The Washington Times published a great article on the little-known topic of the Jeju Island naval base, but it contains one oft-repeated statement that should be corrected (“U.S. base tests dueling interests in S. Korea,” Page I, Thursday).
Thepiecereads, “The port’s civilian facilities will be able to accommodate ocean liners of up to 150,000 tons, compared with the island’s current wharves, which can handle vessels of up to 80,000 tons.”
In the summer of 2012, the Cheju Port expansion project will have been completed. The Ministry of Land, Transportation and Maritime Affairs has stated that the maximum capacity of this port will be 80,000 tons. Still, the leading international cruise line company Royal Caribbean recently announced that its massive cruise ship Voyager of the Seas, weighing 137,276 tons, will be able to dock in a new Cheju Port on the north shore.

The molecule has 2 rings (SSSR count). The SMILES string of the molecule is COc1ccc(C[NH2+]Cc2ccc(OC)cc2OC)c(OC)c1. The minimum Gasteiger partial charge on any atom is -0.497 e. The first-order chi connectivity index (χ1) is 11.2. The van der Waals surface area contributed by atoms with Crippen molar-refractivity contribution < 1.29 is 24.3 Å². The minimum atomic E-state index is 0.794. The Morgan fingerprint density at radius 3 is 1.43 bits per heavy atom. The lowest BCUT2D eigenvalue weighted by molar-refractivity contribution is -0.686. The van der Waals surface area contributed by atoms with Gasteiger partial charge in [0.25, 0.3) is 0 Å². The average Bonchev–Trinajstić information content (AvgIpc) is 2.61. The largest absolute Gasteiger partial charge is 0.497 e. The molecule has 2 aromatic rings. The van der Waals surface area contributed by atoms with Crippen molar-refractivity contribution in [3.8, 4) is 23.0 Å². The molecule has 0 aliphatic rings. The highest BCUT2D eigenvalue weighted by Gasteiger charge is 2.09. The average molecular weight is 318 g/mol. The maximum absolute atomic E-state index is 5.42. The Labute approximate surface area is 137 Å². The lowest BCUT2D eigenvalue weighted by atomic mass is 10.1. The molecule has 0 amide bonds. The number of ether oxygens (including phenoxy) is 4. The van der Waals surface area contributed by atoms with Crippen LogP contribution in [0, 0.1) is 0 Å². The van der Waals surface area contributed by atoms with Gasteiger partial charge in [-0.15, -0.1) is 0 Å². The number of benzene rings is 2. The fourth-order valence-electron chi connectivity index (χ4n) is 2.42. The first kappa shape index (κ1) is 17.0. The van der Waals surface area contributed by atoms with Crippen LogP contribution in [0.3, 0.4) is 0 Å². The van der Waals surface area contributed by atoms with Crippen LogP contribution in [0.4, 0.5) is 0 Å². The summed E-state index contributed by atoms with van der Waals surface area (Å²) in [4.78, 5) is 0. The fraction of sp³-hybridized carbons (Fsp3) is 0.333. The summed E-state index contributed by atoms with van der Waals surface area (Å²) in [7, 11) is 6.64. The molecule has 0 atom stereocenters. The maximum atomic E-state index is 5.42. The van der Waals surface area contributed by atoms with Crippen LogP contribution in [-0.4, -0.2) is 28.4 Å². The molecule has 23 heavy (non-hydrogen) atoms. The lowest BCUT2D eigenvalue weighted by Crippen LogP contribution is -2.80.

The South Korean navy is determined to link the Jeju Island naval base to tourism. In an effort to mislead Jeju residents, the base is being portrayed as the only means for large cruise ships to dock on Jeju, an island that is heavily dependent on tourism. The linking of economic prosperity on a modest island with the military is a questionable sales angle, especially when compared to the truth about Jeju’s overall port capacity.
The naval-base port, located on the southern side of the island, has a completion date set for 2015, meaning it will be redundant and is not the only option for large cruise liners. This runs contrary to claims made by the South Korean government and military.
Campaign to Save Jeju Island